April 11, 2013 3:47 pm
Updated: April 12, 2013 10:42 am

Porter execs active on lobby front ahead of expansion announcement

Porter Airlines chief executive Robert Deluce unveiled a plan this week to significantly expand the carrier's service, but Toronto council will have to approve jet access to the island airport.

Tibor Kolley / Canadian Press
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TORONTO – In the months leading up to Wednesday’s blockbuster announcement by Porter Airline Inc. about expanding services, the company’s top executives met regularly with Toronto city councillors, according to lobby records, including a private meeting between Porter CEO Robert Deluce and councillor Doug Ford, an outspoken proponent of the plan.

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Records obtained by Global News show that Deluce and Jeffrey Brown, Porter’s chief strategy and procurement officer, met with 12 councillors or their representatives on four separate occasions between Dec. 14, 2012 and Feb. 12 of this year.

On Jan. 14, Ford – the brother of Mayor Rob Ford, who has come out heavily in favour of the controversial $2.3 billion plan – met separately with Deluce, records show.

Approval from Toronto’s municipal council is critical for the airline, which is seeking to push the runway at the Toronto Island airport into the surrounding waters by hundreds of metres and amend an agreement to allow jets at Billy Bishop airport.

The list of councillors who met with airline executives includes Gary Crawford, Vincent Crisanti, Frank Di Giorgio, Doug Holyday, Peter Milczyn, Denzil Minnan-Wong, John Parker and Kristyn Wong-Tam.

Deputy Mayor Doug Holyday told Global News the December meeting was a tour of Porter’s facilities attended by several councillors and the airlines’s expansion plans didn’t come up in conversations.

Following Wednesday’s announcement, Councillor Ford lauded the proposal. “I think it’s great for the people of the city,” he told reporters.

Councillors Wong-Tam and Di Giorgio declined to comment. The others did not respond to a request for comment.

“They’ve already been having some discussions, obviously, with different levels within the Tripartite Agreement,” said Robert Kokonis, an analyst and principal at AirTrav Inc., an industry consultant.

Porter plans to expand services and introduce new routes across North America beginning in 2016. The carrier currently only flies to destinations within two-and-a-half hours from Toronto, in part because of the limited range of its fleet of Q400 turboprop planes.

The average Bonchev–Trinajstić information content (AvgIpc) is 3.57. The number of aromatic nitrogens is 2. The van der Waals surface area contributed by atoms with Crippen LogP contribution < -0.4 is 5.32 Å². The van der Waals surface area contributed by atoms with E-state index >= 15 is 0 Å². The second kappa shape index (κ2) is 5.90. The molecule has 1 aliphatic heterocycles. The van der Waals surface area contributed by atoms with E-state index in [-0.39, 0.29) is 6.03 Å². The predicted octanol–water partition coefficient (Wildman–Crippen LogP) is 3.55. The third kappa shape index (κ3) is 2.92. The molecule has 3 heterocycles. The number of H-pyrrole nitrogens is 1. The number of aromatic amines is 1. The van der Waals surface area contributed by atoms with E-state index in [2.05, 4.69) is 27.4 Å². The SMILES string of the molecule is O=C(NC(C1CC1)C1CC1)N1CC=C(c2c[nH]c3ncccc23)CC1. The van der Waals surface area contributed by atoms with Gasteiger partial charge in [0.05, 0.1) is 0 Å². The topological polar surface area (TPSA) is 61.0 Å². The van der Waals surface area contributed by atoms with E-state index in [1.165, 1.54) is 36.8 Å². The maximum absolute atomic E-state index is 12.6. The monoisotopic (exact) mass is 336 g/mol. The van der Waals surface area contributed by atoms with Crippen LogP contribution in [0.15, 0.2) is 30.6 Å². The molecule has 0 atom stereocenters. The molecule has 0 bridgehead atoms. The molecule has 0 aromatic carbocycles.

Porter plans to purchase 12 state-of-the-art Bombardier CSeries jets (see graphic below) and has conditionally agreed to purchase up to 18 more, at a cost of more than $2 billion. The jets are capable of transcontinental flights and Porter wants to use the new fleet to open routes up to Florida, California and Western Canada.

The plan hinges, however, on amending a 30-year-old agreement between the Toronto Port Authority, the federal government and the City of Toronto that prohibits jets on the island airport. Porter also needs approval to lengthen the runway at Billy Bishop by 168 metres at both ends to accommodate the new aircraft.

Porter said Wednesday it wants to secure a new deal with the three parties by the end of the year – and suggested the order from Bombardier is perhaps dependent upon successful negotiations.

Porter’s Deluce has said the carrier will require a decision by the end of the year.

Holyday refused to comment on whether he supports Porter’s plans, suggesting council should request a city staff report before any vote.

“I wouldn’t want to throw jets in there that are going to disrupt the whole city but maybe they won’t,” he said.

Analysts don’t yet have a clear read on how talks will go.

The port authority has said it is awaiting direction from council, which has seen councillors speak out on both sides of the plan.

Federal transportation authorities will also have to jointly approve amending the Tripartite Agreement, a deal struck in 1983 that set strict rules for Toronto’s island airport, which sits just off the downtown waterfront.

“We expect these approvals are going to require substantial negotiation and will be highly political in nature,” Chris Murray, a stock analyst at PI Financial, said in a note to clients Thursday.

Kokonis, a longtime Canadian airline analyst, quoted a message sent to him by a senior ranking official in the industry on Thursday.

“He said, ‘Deluce must think he has serious political clout if he imagines that in two years he’ll get the runway lengthened at both ends and convince the politicians to agree’,” the analyst said.

jet-comparison-porter

An image provides a sense of the area that will be affected around Billy Bishop airport on Toronto Island (PI Financial):
porter runway

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